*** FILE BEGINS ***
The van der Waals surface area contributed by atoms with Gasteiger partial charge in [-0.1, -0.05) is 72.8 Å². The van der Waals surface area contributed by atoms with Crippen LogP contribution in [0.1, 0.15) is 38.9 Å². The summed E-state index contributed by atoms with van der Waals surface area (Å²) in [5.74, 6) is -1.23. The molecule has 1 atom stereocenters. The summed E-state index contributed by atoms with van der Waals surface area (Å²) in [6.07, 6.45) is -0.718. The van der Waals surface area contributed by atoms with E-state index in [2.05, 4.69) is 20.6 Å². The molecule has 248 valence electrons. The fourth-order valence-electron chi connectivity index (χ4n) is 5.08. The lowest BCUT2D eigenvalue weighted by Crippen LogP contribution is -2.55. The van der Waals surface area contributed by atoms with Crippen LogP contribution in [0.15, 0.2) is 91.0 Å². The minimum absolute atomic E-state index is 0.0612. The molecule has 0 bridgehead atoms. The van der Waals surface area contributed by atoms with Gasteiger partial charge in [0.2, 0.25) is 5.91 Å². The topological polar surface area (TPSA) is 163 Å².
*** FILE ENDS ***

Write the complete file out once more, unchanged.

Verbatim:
The van der Waals surface area contributed by atoms with Gasteiger partial charge in [-0.1, -0.05) is 72.8 Å². The van der Waals surface area contributed by atoms with Crippen LogP contribution in [0.1, 0.15) is 38.9 Å². The summed E-state index contributed by atoms with van der Waals surface area (Å²) in [5.74, 6) is -1.23. The molecule has 1 atom stereocenters. The summed E-state index contributed by atoms with van der Waals surface area (Å²) in [6.07, 6.45) is -0.718. The van der Waals surface area contributed by atoms with E-state index in [2.05, 4.69) is 20.6 Å². The molecule has 248 valence electrons. The fourth-order valence-electron chi connectivity index (χ4n) is 5.08. The lowest BCUT2D eigenvalue weighted by Crippen LogP contribution is -2.55. The van der Waals surface area contributed by atoms with Crippen LogP contribution in [0.15, 0.2) is 91.0 Å². The minimum absolute atomic E-state index is 0.0612. The molecule has 0 bridgehead atoms. The van der Waals surface area contributed by atoms with Gasteiger partial charge in [0.2, 0.25) is 5.91 Å². The topological polar surface area (TPSA) is 163 Å².